|Publication number||US8221300 B2|
|Application number||US 12/804,462|
|Publication date||Jul 17, 2012|
|Filing date||Jul 22, 2010|
|Priority date||Jul 3, 2007|
|Also published as||US20100298108|
|Publication number||12804462, 804462, US 8221300 B2, US 8221300B2, US-B2-8221300, US8221300 B2, US8221300B2|
|Inventors||Yury Sherman, Michael Sherman, Ian Glasgow|
|Original Assignee||Yury Sherman, Michael Sherman, Ian Glasgow|
|Export Citation||BiBTeX, EndNote, RefMan|
|Patent Citations (17), Referenced by (2), Classifications (14), Legal Events (3)|
|External Links: USPTO, USPTO Assignment, Espacenet|
The present application is a continuation-in-part of our application Ser. No. 11/773,386 filed Jul. 3, 2007, now abandoned.
1. Field of the Invention
The present invention relates generally to the field of scientific research, and more particularly to a system for controlling and maintaining vessels used in scientific research.
2. Description of the Related Art
Scientific research and more particularly biomedical research often requires the separation of fractions in complex mixtures by centrifugation. This is a very widespread procedure both in biomedical research and general clinics. Often this procedure is performed with multiple receptacles, such as test tubes. An example of the procedure utilized may be summarized as follows: the tubes are placed in a rack and filled with various solutions and mixtures (generally “media”), for example cell or tissue lysates or similar material that are to be subjected to homogenization, mixing, resuspension, or other treatments; the tubes with media are taken from the rack and manually placed in a centrifuge rotor; next, centrifugation is employed; after centrifugation the tubes are manually taken from the rotor one-by-one, and finally are transferred back to the rack for further storage, testing, treatments and/or recording. These procedures are tedious and often lead to mistakes in placing the tubes in order, eventually leading to errors in experimental results. There is often very little in the way of quality control that is possible for such a method.
Therefore it is clear that there also exists a fundamental problem in the design of tube holders and racks used for holding test vessels. Centrifuge rotors are designed to include a circle shape that allows for placement of vessels in such a way that they are located equidistantly from the center of rotation of the rotor. In contrast, tube holders and racks are typically fashioned in a linear shape to allow for convenient treatment of tubes by an operator. Therefore, the shapes of centrifuge rotors and the racks are incompatible.
What is required is a system that allows for placement of test tubes in a group from a rack to a centrifuge rotor that reduces manual operations and the accompanying errors in testing which are virtually inevitable.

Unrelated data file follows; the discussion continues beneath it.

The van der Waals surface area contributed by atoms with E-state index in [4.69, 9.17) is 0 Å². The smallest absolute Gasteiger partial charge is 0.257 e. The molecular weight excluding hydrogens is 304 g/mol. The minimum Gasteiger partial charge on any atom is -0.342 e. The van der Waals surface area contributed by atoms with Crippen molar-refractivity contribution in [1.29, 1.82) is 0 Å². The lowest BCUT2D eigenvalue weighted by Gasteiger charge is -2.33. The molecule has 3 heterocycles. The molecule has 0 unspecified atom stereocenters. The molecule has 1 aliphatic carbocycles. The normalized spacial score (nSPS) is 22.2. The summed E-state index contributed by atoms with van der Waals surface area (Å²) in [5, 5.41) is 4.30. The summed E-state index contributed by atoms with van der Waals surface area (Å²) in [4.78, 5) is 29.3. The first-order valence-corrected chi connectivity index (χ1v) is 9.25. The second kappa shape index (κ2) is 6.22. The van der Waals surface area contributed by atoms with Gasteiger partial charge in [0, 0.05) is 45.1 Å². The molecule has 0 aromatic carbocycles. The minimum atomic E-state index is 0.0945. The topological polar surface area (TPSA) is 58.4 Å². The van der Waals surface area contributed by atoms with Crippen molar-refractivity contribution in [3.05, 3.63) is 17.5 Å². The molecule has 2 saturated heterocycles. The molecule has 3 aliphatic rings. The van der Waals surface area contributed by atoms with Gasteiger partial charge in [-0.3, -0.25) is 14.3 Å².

The present invention is believed to have at least some of the following objects:
To provide a system that allows for placement of test tubes in a group from a rack to a centrifuge rotor and return them back to the rack after the centrifugation, for storage or subsequent procedures.
To solve the problems associated with the prior art by the development of a flexible tube holder that can be transferred from a rack to a centrifuge rotor together with test tubes and can be coupled with the rotor and the rack. The tube holder preferably comprises a material, which can be elastically deformed along each of its axes.
According to one embodiment of the present invention, test tubes are placed in distinct vertical openings, one opening for one tube, of the tube holder. The entire holder may then be placed on a rack that may provide for linear or non-linear storage by means of a carrying shoulder that is integral to the holder. The centrifuge may also include a docking mechanism that is also compatible with the carrying shoulder. The docking mechanism then allows for placement of the holder within the centrifuge where centrifugation may take place. After centrifugation the tube holder together with test tubes may be removed from the rotor and placed back onto the rack. Because the arrangement of the tubes is fixed, i.e. the order of adjacent tubes cannot change, one label for the group of tubes will suffice rather than separate labels on each of the 12 or so individual tubes. This saves the user significant effort and time.
More particularly the invention provides a centrifuge system for positioning a plurality of individual, separate and distinct test tubes in desired, predetermined arrangements, said system comprising in combination a centrifuge mechanism having a rotor provided with at least a pair of arcuate slots, each of which has a predetermined arcuate length and a predetermined width, and an external angular shoulder surrounding the slots, test tube holder means for mounting one or more test tubes in side-by-side relation, said holder means having a mounting flange characterized by a predetermined length and width, and being constituted of resilient material capable of flexure between a substantially flat condition and a substantially curved condition, said mounting flange length being significantly longer than its width, and a plurality of substantially cylindrical tubes each one having one end mounted to said flange at one side thereof by means of a living hinge, and said tubes being open at each of their opposite ends, said tubes further having their other ends substantially free and unattached and being normally disposed to be coextensive with and spaced from each other and coextensive with but spaced substantially from said flange by a uniform distance, said cylindrical tubes each having a diameter at least as large as the diameter of said test tubes, said flange length being less than the respective slot length of the mechanism rotor slots, and said flange thickness being less than the thickness of the respective slot thickness of the mechanism rotor slots, the resilience of the mounting flange enabling it to flex and assume the curvature of its respective slot, and the living hinges at the ends of the respective tubes permitting the tubes to flex to a position in the mechanism rotor, spaced from the flange, disposed at an angle with respect thereto, and to remain held captive thereby, such that the tubes flare outwardly radially with respect to the mechanism rotor and lie against the external angular shoulder thereof when the centrifuge is operated.